Ning seeing this, called out and asked her what it meant; to which she replied, "The presence of that sword frightens me, and that is why I could not accompany you on your way home." Ning at once understood her, and hung up the sword-case in another place; whereupon she entered, lighted a candle, and sat down. For sometime she did not speak: at length asking Ning if he studied at night or not -- "For," said she, "when I was little I used to repeat the Lengyen sutra; but now I have forgotten more than half, and, therefore, I should like to borrow a copy, and when you are at leisure in the evening you might hear me." Ning said he would, and they sat silently there for some time, after which Hsiao-ch'ien went away and took up her quarters elsewhere. Morning and night she waited on Ning's mother, bringing water for her to wash in, occupying herself with household matters, and endeavouring to please her in every way. In the evening before she went to bed, she would always go in and repeat a little of the sutra, and leave as soon as she thought Ning was getting sleepy.

Now the illness of Ning's wife had given his mother a great deal of etra trouble -- more, in fact, than she was equal to; but ever since Hsiao-ch'ien's arrival all this was changed, and Ning's mother felt kindly disposed to the girl in consequence, gradually growing to regard her almost as her own child, and forgetting quite that she was a spirit. Accordingly, she didn't make her leave the house at night; and Hsiao-ch'ien, who being a devil had not tasted meat or drink since her arrival, now began at the end of six months to take a little thin gruel. Mother and son alike became very fond of her, and henceforth never mentioned what she really was; neither were strangers able to detect the fact.

By-and-by, Ning's wife died, and his mother secretly wished him to espouse Hsiao-ch'ien, though she rather dreaded any unfortunate consequences that might arise. This Hsiao-ch'ien perceived, and seizing an opportunity said to Ning's mother, "I have been with you now more than a year, and you ought to know something of my disposition. Because I was unwilling to injure travellers I followed your son hither. There was no other motive; and, as your son has shown himself one of the best of men, I would now remain with him for three years in order that he may obtain for me some mark of Imperial approbation which will do me honor in the realms below." Ning's mother knew that she meant no evil, but hesitated to put the family hopes of a posterity into jeopardy. Hsiao-ch'ien, however, reassured her by saying that Ning would have three sons, and that the line would not be interrupted by his marrying her. On the strength of this the marriage was arranged, to the great joy of Ning, a feast prepared, and friends and relatives invited; and when in response to a call the bride herself came forth in her gay wedding-dress, the beholders took her rather for a fairy than a devil.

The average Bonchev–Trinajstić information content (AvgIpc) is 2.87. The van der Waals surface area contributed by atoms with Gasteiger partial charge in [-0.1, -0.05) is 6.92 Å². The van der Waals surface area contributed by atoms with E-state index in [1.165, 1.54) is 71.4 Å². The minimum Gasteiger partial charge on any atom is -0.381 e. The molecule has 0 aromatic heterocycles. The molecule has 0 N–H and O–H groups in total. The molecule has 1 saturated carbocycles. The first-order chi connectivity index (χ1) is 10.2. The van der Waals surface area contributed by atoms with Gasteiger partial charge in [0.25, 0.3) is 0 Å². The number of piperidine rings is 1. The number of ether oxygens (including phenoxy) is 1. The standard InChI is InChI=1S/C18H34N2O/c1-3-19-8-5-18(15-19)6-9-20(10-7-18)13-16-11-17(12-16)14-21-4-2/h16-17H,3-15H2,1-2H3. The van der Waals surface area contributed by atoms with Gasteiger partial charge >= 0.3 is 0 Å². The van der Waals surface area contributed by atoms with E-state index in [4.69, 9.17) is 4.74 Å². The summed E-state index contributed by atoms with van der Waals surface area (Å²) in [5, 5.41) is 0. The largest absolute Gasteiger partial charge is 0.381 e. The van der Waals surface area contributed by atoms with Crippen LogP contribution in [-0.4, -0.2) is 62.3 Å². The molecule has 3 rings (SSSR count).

After this, numbers of congratulatory presents were given by the various female members of the family, who vied with one another in making her acquaintence; and these Hsiao-ch'ien returned by gifts of paintings of flowers, done by herself, in which she was very skillful, the receivers being extrememly proud of such marks of her friendship.

One day, she was leaning at the window in a despondent mood, when suddenly she asked where the sword-case was. "Oh," replied Ning, "as you seemed afraid of it, I moved it elsewhere." "I have now been so long under the influence of surrounding life," said Hsiao-ch'ien, "that I sha'n't be afraid of it anymore. Let us hang it on the bed." "Why so?" asked Ning. "For the last three days," explained she, "I have been much agitated in my mind; and I fear that the devil at the temple, angry at my escape, may come suddenly and carry me off." So Ning brought the sword-case, and Hsiao-ch'ien, after examining it closely, remarked, "This is where the magician puts people. I wonder how many were slain before it got old and worn out as it is now. Even now when I look at it my flesh creeps." The case was ten hung up, and next day removed to over the door. At night they say up and watched, Hsiao-ch'ien warning Ning not to go to sleep; and suddenly something fell down flop like a bird.

Hsiao-ch'ien in a fright got behind the curtain; but Ning looked at the thing, and found it was an imp of darkness, with glaring eyes and a bloody mouth, coming straight to the door. Stealthily creeping up, it made a grab at the sword-case, and seemed about to tear it in pieces, when bang ! -- the sword-case became as big as a wardrobe, and from it a devil protruded part of his body and dragged the imp in. Nothing more was heard, and the sword-case resumed its original size. Ning was greatly alarmed, but Hsiao-ch'ien came out rejoicing, and said "There's an end of my troubles." In the sword-case they found only a few quarts of clear water; nothing else.

After these events Ning took his doctor's degree and Hsiao-ch'ien bore him a son. He then took a concubine, and had one more son by each, all of whom became in time distinguished men.

Written by Pu Songling. Translated by H.A. Giles

Posted by Peter Nepstad on August 31, 2000.